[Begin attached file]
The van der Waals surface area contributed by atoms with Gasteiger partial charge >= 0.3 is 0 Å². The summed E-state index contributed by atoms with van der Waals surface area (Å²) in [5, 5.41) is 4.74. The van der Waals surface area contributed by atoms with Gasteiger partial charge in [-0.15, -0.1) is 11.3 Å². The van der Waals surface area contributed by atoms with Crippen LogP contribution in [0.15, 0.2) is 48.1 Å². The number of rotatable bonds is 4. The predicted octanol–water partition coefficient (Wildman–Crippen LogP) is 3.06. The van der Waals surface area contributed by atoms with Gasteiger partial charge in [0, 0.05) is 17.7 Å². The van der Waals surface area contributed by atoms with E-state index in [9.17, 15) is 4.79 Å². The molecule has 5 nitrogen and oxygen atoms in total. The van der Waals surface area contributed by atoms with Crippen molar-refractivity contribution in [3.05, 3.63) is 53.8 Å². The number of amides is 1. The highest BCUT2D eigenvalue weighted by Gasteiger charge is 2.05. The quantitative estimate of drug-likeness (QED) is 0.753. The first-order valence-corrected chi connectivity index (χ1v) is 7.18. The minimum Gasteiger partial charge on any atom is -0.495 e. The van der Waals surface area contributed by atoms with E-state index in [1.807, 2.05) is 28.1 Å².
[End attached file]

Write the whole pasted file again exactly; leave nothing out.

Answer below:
The van der Waals surface area contributed by atoms with Gasteiger partial charge >= 0.3 is 0 Å². The summed E-state index contributed by atoms with van der Waals surface area (Å²) in [5, 5.41) is 4.74. The van der Waals surface area contributed by atoms with Gasteiger partial charge in [-0.15, -0.1) is 11.3 Å². The van der Waals surface area contributed by atoms with Crippen LogP contribution in [0.15, 0.2) is 48.1 Å². The number of rotatable bonds is 4. The predicted octanol–water partition coefficient (Wildman–Crippen LogP) is 3.06. The van der Waals surface area contributed by atoms with Gasteiger partial charge in [0, 0.05) is 17.7 Å². The van der Waals surface area contributed by atoms with E-state index in [9.17, 15) is 4.79 Å². The molecule has 5 nitrogen and oxygen atoms in total. The van der Waals surface area contributed by atoms with Crippen molar-refractivity contribution in [3.05, 3.63) is 53.8 Å². The number of amides is 1. The highest BCUT2D eigenvalue weighted by Gasteiger charge is 2.05. The quantitative estimate of drug-likeness (QED) is 0.753. The first-order valence-corrected chi connectivity index (χ1v) is 7.18. The minimum Gasteiger partial charge on any atom is -0.495 e. The van der Waals surface area contributed by atoms with E-state index in [1.807, 2.05) is 28.1 Å².